OK, chassis question. i need informed advice [Archive] - SaabCentral Forums

: OK, chassis question. i need informed advice


ragtopcav
6th October 2004, 06:01 PM
Check out the snap below
http://img.photobucket.com/albums/v377/ragtopcav/Rock05.jpg

So what! you say? look closely, front axle is giving positive camber [OK under big load] the rear is still holding a negative camber, almost an exagerated negative, is this due to the 'floppyness' Saab built into the rear beam? and back to the front, i've got poly bushes in the inner front position the other 2 are rubber, time to stiffen? Thoughts please.

Adrian W
6th October 2004, 06:24 PM
In the font end the upper suspension/shock mounting rolls with the body of the car. The camber relative to the car remains at spec, while the camber relative to the road becomes positive on one side and more-negative on the other.

Can you see how the roll of the body, to which the suspension is attached, will cause the suspension to roll as well?

The only way I know to correct that is to use VERY negative camber, such as in a race car, or to seriously reduce body roll either by spring travel or swaybars.

Some MacPhearson strut setups are designed to change goemetry enough under load to compensate. However, if you then throw five people in the car and go on a long journey the extra load will put the front wheels at a SERIOUS negative camber and prematurely wear your tires. So it's a compromise.


The rear end is a semi-independant suspension setup and therefore keeps a fairly constant geometry relative to the road surface even as the body of the car rolls significantly. That's what allows it to keep negative camber in hard driving.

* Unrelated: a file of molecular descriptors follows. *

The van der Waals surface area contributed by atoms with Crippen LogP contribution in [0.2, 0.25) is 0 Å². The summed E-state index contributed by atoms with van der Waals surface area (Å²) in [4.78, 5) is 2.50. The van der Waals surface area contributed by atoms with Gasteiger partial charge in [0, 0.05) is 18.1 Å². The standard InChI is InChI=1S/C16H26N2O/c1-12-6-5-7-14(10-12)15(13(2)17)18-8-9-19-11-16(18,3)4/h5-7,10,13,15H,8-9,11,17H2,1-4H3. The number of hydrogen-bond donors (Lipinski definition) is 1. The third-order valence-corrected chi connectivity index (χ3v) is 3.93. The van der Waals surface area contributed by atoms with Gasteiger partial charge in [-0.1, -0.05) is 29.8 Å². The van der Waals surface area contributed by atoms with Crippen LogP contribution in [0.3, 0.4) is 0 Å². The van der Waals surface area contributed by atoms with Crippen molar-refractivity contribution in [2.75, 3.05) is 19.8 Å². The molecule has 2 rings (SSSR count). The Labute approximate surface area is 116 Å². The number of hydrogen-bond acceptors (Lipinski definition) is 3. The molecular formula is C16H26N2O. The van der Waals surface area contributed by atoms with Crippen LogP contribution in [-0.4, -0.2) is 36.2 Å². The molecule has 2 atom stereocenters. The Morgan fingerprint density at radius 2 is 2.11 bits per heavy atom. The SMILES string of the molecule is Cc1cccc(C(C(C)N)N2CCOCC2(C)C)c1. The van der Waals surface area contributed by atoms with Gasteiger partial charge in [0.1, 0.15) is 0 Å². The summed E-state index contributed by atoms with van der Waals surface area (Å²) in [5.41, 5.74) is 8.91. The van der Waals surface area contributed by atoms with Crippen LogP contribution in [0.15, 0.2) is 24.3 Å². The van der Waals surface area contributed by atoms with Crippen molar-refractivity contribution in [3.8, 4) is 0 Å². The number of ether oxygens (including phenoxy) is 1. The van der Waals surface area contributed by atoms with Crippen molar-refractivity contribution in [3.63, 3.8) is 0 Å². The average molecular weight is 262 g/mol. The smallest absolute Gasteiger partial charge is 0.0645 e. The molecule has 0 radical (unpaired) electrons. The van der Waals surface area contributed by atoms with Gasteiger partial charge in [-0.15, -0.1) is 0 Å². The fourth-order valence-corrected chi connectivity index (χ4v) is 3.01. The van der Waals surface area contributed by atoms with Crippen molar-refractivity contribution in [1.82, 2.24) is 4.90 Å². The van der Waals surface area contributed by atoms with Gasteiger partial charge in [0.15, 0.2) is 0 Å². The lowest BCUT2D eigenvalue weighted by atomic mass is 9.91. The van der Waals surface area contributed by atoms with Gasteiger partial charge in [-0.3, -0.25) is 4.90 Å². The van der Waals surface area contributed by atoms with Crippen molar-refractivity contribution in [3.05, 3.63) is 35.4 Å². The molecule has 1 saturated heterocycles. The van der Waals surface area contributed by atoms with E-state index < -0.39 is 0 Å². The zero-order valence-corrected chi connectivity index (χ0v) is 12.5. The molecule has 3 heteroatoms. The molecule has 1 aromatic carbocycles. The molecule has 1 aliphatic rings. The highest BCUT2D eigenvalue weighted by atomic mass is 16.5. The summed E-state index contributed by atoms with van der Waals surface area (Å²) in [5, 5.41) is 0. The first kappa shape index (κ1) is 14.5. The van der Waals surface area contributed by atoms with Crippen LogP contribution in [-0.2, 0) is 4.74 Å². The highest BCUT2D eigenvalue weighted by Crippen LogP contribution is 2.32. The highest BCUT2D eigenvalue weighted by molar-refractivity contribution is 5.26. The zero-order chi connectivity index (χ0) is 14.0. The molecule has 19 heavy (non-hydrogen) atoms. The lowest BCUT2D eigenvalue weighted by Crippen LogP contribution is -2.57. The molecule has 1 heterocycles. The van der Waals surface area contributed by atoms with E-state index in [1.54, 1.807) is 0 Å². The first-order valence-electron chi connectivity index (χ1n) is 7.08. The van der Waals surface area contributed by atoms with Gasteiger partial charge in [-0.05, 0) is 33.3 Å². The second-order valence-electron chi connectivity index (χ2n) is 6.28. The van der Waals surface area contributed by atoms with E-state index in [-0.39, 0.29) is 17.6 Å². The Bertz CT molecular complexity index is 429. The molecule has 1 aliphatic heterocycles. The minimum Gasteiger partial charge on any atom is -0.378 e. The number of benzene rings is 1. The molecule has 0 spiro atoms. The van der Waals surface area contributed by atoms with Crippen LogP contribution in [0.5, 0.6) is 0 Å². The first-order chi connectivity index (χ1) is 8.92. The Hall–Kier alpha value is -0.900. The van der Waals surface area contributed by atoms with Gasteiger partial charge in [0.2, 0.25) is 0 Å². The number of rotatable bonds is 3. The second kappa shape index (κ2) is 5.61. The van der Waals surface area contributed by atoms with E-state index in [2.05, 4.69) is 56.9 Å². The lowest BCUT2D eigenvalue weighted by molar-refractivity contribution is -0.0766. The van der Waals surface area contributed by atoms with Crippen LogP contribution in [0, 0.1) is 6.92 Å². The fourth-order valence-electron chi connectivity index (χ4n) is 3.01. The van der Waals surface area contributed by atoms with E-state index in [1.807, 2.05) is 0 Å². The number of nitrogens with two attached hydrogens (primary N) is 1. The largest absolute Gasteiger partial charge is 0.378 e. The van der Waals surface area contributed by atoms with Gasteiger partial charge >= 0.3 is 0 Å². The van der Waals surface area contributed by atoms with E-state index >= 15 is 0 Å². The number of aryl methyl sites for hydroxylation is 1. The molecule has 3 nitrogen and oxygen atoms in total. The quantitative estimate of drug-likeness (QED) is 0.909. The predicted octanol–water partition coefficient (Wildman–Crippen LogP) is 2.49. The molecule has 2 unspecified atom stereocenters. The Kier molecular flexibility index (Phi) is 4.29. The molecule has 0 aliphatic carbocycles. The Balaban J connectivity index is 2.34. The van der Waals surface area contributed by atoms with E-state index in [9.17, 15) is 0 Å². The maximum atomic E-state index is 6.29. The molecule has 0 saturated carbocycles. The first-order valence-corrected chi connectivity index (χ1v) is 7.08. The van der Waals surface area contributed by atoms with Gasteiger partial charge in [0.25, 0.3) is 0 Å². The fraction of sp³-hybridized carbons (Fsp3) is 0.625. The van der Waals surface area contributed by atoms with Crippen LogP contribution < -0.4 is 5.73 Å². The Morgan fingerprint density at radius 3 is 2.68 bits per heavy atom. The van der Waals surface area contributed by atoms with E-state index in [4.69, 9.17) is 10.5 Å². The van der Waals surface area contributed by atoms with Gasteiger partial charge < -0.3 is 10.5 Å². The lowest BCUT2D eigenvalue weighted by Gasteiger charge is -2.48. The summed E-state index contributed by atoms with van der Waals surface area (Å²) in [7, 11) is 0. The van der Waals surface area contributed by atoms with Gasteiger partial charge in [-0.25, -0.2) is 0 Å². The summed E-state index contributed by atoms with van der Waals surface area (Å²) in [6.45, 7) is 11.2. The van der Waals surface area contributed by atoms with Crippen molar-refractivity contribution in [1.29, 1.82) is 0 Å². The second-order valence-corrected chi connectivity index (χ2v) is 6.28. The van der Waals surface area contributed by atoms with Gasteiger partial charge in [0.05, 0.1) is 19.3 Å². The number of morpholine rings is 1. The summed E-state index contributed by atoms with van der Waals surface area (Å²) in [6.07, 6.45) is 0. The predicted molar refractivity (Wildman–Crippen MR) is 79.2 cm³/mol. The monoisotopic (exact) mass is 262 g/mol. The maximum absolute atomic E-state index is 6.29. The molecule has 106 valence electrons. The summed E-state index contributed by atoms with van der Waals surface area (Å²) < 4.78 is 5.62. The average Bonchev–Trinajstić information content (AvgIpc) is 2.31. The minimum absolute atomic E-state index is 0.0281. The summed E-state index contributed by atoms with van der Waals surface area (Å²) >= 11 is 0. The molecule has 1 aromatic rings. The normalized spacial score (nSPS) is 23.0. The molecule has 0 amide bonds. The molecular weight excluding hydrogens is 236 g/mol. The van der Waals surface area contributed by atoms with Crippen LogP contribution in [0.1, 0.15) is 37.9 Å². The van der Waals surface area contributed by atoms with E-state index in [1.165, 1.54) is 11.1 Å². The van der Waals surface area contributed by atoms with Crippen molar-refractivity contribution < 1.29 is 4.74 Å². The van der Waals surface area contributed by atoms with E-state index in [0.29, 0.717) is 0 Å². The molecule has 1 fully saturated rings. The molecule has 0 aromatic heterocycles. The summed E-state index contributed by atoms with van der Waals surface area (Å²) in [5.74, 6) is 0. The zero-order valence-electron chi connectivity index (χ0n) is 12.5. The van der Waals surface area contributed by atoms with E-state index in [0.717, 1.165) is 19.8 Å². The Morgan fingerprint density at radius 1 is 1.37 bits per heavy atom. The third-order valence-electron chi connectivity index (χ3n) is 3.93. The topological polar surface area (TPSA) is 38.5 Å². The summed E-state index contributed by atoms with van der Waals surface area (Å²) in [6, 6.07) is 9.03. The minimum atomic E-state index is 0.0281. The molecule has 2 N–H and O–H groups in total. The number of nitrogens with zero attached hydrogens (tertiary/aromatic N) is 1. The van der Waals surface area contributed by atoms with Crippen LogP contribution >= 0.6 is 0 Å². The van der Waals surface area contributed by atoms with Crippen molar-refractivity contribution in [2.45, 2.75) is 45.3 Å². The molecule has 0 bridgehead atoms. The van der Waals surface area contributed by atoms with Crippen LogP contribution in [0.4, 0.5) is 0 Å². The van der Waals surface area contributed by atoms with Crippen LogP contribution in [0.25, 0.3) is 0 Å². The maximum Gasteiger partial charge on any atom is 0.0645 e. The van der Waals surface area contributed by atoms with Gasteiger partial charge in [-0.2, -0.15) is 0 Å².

You've just un-wittingly discovered why race cars use hugely exagerrated negative camber when running a stock MacPearson strut suspension.

Some Double A-arm setups can vary the goemetry under load enough to allow lots of body roll without compromising stock-street camber settings ... but only sometimes.

That's probably why everyone loves the C-900 Chassis so much. Double A-Arms have that advantage. They also have the advantage of reduced torque steer without a "rough ride". Primarily because the suspension has more mounting points, so you can use rubber bushings, which give a better ride, and still not get too much suspension deflection under hard accelleration.

Adrian~

SaabScott
6th October 2004, 09:40 PM
The car looks good there Iain!

I'm suprised to actually see the dual anti-sway bars under there (I know you did it, I just didn't think they would be that obvious - not bad mind you, just noticable).

Can you do something about that trailer hitch though? :oops:
It kind of takes something away from the fear you would otherwise be striking into the hearts of the other drivers. :wink: :cheesy:

Sorry ... couldn't resist. :oops: :oops:

Do you have more pics? Full size pics? :wink: :wink:

Adrian W
6th October 2004, 10:05 PM
When you go for track day you could always run a super negative camber. I'm afraid there isn't much to do about it otherwise. :oops:

Adrian~

bkrell
6th October 2004, 10:50 PM
I've got negative camber at standstill on my rear wheels! :o Noticeable! Would just shimming leave bad suspension geometry or be okay?

I really don't trust the "new" saab dealer to mess with it. Maybe the nice Germans down the road, though?

I wouldn't mind it if I didn't drive so far daily.

Sorry, now back to Raggy's thread. :lol:

ragtopcav
7th October 2004, 04:38 AM
I've got negative camber at standstill on my rear wheels! :o Noticeable! Would just shimming leave bad suspension geometry or be okay?

Well this is the thing, it also ties up with Scotts thread about geometry in the workshop forum as i recall, I had my alignment checked by laser, whooo there was issues [some of which finally manifested in severed bushes] the guy commented on excessive negative camber on the rear beam, but he added that it will help in high speed cornering but may causes wear on the inside of the tyres [funny but rear tyre wear is even :-? ]